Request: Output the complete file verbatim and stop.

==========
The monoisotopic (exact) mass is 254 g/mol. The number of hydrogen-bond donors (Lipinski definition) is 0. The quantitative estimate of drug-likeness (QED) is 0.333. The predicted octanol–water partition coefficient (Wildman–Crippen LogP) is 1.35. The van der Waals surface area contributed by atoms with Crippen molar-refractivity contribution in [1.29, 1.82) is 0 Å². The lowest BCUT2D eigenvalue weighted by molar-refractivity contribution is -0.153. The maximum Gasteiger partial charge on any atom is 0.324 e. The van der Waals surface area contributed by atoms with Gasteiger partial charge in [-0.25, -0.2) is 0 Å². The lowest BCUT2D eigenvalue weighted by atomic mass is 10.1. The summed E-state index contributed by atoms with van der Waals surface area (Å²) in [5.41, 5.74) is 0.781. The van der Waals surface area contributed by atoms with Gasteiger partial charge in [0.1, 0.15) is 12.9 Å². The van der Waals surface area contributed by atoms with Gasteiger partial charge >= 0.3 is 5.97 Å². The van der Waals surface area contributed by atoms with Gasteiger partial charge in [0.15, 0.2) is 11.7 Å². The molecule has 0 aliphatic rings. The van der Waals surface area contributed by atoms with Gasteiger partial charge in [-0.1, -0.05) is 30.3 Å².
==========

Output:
The monoisotopic (exact) mass is 254 g/mol. The number of hydrogen-bond donors (Lipinski definition) is 0. The quantitative estimate of drug-likeness (QED) is 0.333. The predicted octanol–water partition coefficient (Wildman–Crippen LogP) is 1.35. The van der Waals surface area contributed by atoms with Crippen molar-refractivity contribution in [1.29, 1.82) is 0 Å². The lowest BCUT2D eigenvalue weighted by molar-refractivity contribution is -0.153. The maximum Gasteiger partial charge on any atom is 0.324 e. The van der Waals surface area contributed by atoms with Gasteiger partial charge in [-0.25, -0.2) is 0 Å². The lowest BCUT2D eigenvalue weighted by atomic mass is 10.1. The summed E-state index contributed by atoms with van der Waals surface area (Å²) in [5.41, 5.74) is 0.781. The van der Waals surface area contributed by atoms with Gasteiger partial charge in [0.1, 0.15) is 12.9 Å². The van der Waals surface area contributed by atoms with Gasteiger partial charge >= 0.3 is 5.97 Å². The van der Waals surface area contributed by atoms with Gasteiger partial charge in [0.15, 0.2) is 11.7 Å². The molecule has 0 aliphatic rings. The van der Waals surface area contributed by atoms with Gasteiger partial charge in [-0.1, -0.05) is 30.3 Å².